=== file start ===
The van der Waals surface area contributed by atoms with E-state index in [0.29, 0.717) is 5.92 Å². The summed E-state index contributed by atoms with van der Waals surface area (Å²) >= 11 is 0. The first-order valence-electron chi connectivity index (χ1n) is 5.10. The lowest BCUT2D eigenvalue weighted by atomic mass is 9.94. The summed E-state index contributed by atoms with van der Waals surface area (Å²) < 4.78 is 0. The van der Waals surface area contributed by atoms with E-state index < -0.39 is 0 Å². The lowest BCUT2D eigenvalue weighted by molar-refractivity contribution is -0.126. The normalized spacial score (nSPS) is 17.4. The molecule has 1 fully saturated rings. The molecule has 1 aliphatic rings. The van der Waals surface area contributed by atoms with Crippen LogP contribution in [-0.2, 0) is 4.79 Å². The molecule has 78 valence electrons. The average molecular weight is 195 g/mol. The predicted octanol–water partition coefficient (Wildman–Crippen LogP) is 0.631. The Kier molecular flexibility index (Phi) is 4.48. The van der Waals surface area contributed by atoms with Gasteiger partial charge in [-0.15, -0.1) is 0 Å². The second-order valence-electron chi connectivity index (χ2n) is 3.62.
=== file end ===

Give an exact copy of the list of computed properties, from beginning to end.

The van der Waals surface area contributed by atoms with E-state index in [0.29, 0.717) is 5.92 Å². The summed E-state index contributed by atoms with van der Waals surface area (Å²) >= 11 is 0. The first-order valence-electron chi connectivity index (χ1n) is 5.10. The lowest BCUT2D eigenvalue weighted by atomic mass is 9.94. The summed E-state index contributed by atoms with van der Waals surface area (Å²) < 4.78 is 0. The van der Waals surface area contributed by atoms with E-state index < -0.39 is 0 Å². The lowest BCUT2D eigenvalue weighted by molar-refractivity contribution is -0.126. The normalized spacial score (nSPS) is 17.4. The molecule has 1 fully saturated rings. The molecule has 1 aliphatic rings. The van der Waals surface area contributed by atoms with Crippen LogP contribution in [-0.2, 0) is 4.79 Å². The molecule has 78 valence electrons. The average molecular weight is 195 g/mol. The predicted octanol–water partition coefficient (Wildman–Crippen LogP) is 0.631. The Kier molecular flexibility index (Phi) is 4.48. The van der Waals surface area contributed by atoms with Gasteiger partial charge in [-0.15, -0.1) is 0 Å². The second-order valence-electron chi connectivity index (χ2n) is 3.62.